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Tag: woof in advertising

Woof in Advertising: Tuna befouls the VW

That trio of sassy grandmothers currently being featured in a series of Volkswagen ads has a new traveling companion — a Chiweenie with an overbite — and true to his name (Tuna) he’s stinking up the place.

In the ad, the grandmas detect an odor in the vehicle, which they at first blame on it being diesel-powered. After some continued sniffing, they determine the real source of the foul smell: It’s Tuna.

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Tuna — that’s his real name — had achieved some major fame even before appearing in the ad, with more than 1.5 million followers on his Instagram page.

And he’s already published his own book, “Tuna Melts My Heart: The Underdog with an Overbite.”

On top of that, he has his own Twitter and Facebook accounts, as well as his own website.

According to that website, Tuna is a 4 year-old Chiweenie (Chihuahua-dachshund mix) with an exaggerated overbite who was rescued in 2010 by Courtney Dasher at a Farmers Market in LA.

Within a year, Dasher created an Instagram account dedicated to Tuna’s photos. By the end of 2012, he had hundreds of thousands of followers.

tuna

Dasher said her goal was to “bring people joy through Tuna’s pictures that showcased his cartoonish looks and his charming personality.”

“Since Tuna is the epitome of the underdog, most people advocate for him and adore him for his endearing qualities. His loyal followers embrace his physical differences, have fallen in love with his charm and connect to his message; that true beauty comes in all forms and radiates from within.

“Furthermore, he is an ambassador for animal rescue, since he too was once rescued, and it has become a part of Courtney’s mission to raise awareness for rescue groups through this platform.”

Dasher met Tuna at an adoption event after he’d been found discarded on the side of the road near San Diego.

You can find more of our “Woof in Advertising” posts — looking at how dogs are used in marketing – here.

(Photo: Instagram)

Woof in Advertising: Whose behind this heartwarming tear-jerker? Kleenex of course

Leave it to a tissue-making company to come up with a tear-jerking dog ad.

And while I’m surprised it has taken them this long, I’m very glad they did.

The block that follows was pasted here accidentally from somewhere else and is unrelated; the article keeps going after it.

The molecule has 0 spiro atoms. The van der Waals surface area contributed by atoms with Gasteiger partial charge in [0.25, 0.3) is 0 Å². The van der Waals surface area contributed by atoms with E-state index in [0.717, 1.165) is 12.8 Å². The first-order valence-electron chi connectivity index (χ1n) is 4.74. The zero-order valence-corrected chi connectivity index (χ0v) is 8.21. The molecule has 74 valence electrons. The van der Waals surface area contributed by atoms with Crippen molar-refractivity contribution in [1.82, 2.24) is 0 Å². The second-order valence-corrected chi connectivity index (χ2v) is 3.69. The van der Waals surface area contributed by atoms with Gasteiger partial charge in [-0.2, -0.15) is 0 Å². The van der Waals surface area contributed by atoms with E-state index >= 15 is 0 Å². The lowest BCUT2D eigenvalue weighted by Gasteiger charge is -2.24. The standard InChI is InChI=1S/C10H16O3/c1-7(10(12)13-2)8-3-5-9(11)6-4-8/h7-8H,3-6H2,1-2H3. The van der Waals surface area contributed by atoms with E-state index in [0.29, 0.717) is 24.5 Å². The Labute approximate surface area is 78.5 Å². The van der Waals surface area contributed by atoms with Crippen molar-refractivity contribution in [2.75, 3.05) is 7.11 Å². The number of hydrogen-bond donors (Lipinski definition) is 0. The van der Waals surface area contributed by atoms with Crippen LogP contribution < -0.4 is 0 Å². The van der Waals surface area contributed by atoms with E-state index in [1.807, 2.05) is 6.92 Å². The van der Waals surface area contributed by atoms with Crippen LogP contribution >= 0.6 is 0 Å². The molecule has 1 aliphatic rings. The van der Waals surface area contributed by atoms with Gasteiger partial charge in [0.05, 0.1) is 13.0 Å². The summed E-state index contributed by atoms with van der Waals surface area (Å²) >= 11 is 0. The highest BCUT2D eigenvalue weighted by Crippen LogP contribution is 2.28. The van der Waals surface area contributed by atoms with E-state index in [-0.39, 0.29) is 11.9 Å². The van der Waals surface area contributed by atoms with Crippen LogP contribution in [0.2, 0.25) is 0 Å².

This Kleenex social marketing video features Chance, a dog who was left partially paralyzed after he was hit by a car. He was scheduled to be euthanized when a San Antonio rescue organization pulled him from the shelter and found him a home.

That home was with Mike, who isn’t “wheelchair-bound” by any means, but also uses one to get around.

“My husband was like we have to get him because nobody is going to love him like we’re going to love him,” his wife Stacey recalls.

wiaThe ad, part of Kleenex’s “Messages of Care” social media campaign, is a beauty. It’s sweet. It’s real. It’s neither overdone nor overwrought.

San Antonio Pets Alive reports on its blog that Chance was “more than ready to be in the spotlight.”

The video depicts how Chance and Mike don’t let too many things get in their way, and how they seem to bring out the best in each other.

“I knew his struggles as well as mine, and I knew we could overcome those obstacles together,” said Mike.

“The difference Chance makes in my life is the happiness and the courage to know that there isn’t anything that anybody can’t do.”

(This series looks at how dogs are used in advertising. You can find more of our “Woof in Advertising” posts here.)

Trivago man gets Lucky

I have not yet come to fully understand these feelings I have for Trivago Man.

I’m a heterosexual male, yet I will admit I find him quite appealing.

Perhaps it’s that his face has more character than the average shill pushing a product on TV. Perhaps it’s how he always looks at least a little disheveled, rumpled even, and less than smoothly shaved.

Maybe it’s because he’s sooooo laid back. Or because you just know that — behind his charming smile, tight shirt and beltless jeans — there lies a very sensitive side.

That side is played up a little more in this commercial for Trivago, the travel arrangement website based in Dusseldorf, Germany, that seems to be running its ads on every channel in America.

Wouldn’t you just know it, Trivago man has to have a dog.

And not a big dog. Trivago man doesn’t need a gigantic vehicle or large dog to prove his masculinity. A Chihuahua is sufficient for him.

wiaIt’s a quick and witty little ad, with actor Tim Williams, 47, once again serving as the pitchman who doesn’t look like a pitchman.